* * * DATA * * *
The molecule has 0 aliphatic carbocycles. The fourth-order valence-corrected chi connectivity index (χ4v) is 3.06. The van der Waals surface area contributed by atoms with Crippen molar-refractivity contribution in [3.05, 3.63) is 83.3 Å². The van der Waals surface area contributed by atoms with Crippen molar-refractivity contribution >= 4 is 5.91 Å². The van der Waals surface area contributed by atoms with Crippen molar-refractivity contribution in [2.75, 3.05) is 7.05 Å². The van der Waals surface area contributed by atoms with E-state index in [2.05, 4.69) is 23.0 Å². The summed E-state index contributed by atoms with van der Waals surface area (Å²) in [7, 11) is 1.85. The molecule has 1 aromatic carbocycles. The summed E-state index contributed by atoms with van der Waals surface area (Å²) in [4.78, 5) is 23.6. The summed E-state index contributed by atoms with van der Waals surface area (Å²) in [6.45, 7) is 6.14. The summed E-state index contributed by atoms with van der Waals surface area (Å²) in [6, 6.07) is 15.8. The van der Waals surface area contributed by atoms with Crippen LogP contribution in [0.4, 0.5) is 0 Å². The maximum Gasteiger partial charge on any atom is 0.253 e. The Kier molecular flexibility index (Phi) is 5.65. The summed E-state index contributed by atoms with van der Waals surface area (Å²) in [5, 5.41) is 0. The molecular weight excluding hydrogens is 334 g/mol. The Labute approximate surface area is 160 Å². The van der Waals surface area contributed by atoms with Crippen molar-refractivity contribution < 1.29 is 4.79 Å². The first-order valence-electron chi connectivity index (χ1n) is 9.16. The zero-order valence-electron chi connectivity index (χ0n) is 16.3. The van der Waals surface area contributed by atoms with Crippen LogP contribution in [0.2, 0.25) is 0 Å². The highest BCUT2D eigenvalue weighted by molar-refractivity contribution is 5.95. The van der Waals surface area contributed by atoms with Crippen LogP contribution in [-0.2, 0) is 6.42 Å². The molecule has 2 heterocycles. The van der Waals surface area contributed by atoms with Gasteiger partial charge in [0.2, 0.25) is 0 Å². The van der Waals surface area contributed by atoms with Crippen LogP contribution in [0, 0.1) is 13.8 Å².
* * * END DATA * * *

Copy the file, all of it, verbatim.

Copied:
The molecule has 0 aliphatic carbocycles. The fourth-order valence-corrected chi connectivity index (χ4v) is 3.06. The van der Waals surface area contributed by atoms with Crippen molar-refractivity contribution in [3.05, 3.63) is 83.3 Å². The van der Waals surface area contributed by atoms with Crippen molar-refractivity contribution >= 4 is 5.91 Å². The van der Waals surface area contributed by atoms with Crippen molar-refractivity contribution in [2.75, 3.05) is 7.05 Å². The van der Waals surface area contributed by atoms with E-state index in [2.05, 4.69) is 23.0 Å². The summed E-state index contributed by atoms with van der Waals surface area (Å²) in [7, 11) is 1.85. The molecule has 1 aromatic carbocycles. The summed E-state index contributed by atoms with van der Waals surface area (Å²) in [4.78, 5) is 23.6. The summed E-state index contributed by atoms with van der Waals surface area (Å²) in [6.45, 7) is 6.14. The summed E-state index contributed by atoms with van der Waals surface area (Å²) in [6, 6.07) is 15.8. The van der Waals surface area contributed by atoms with Crippen LogP contribution in [0.4, 0.5) is 0 Å². The maximum Gasteiger partial charge on any atom is 0.253 e. The Kier molecular flexibility index (Phi) is 5.65. The summed E-state index contributed by atoms with van der Waals surface area (Å²) in [5, 5.41) is 0. The molecular weight excluding hydrogens is 334 g/mol. The Labute approximate surface area is 160 Å². The van der Waals surface area contributed by atoms with Crippen molar-refractivity contribution < 1.29 is 4.79 Å². The first-order valence-electron chi connectivity index (χ1n) is 9.16. The zero-order valence-electron chi connectivity index (χ0n) is 16.3. The van der Waals surface area contributed by atoms with Crippen LogP contribution in [0.2, 0.25) is 0 Å². The highest BCUT2D eigenvalue weighted by molar-refractivity contribution is 5.95. The van der Waals surface area contributed by atoms with Crippen LogP contribution in [-0.2, 0) is 6.42 Å². The molecule has 2 heterocycles. The van der Waals surface area contributed by atoms with Gasteiger partial charge in [0.2, 0.25) is 0 Å². The van der Waals surface area contributed by atoms with Crippen LogP contribution in [0, 0.1) is 13.8 Å².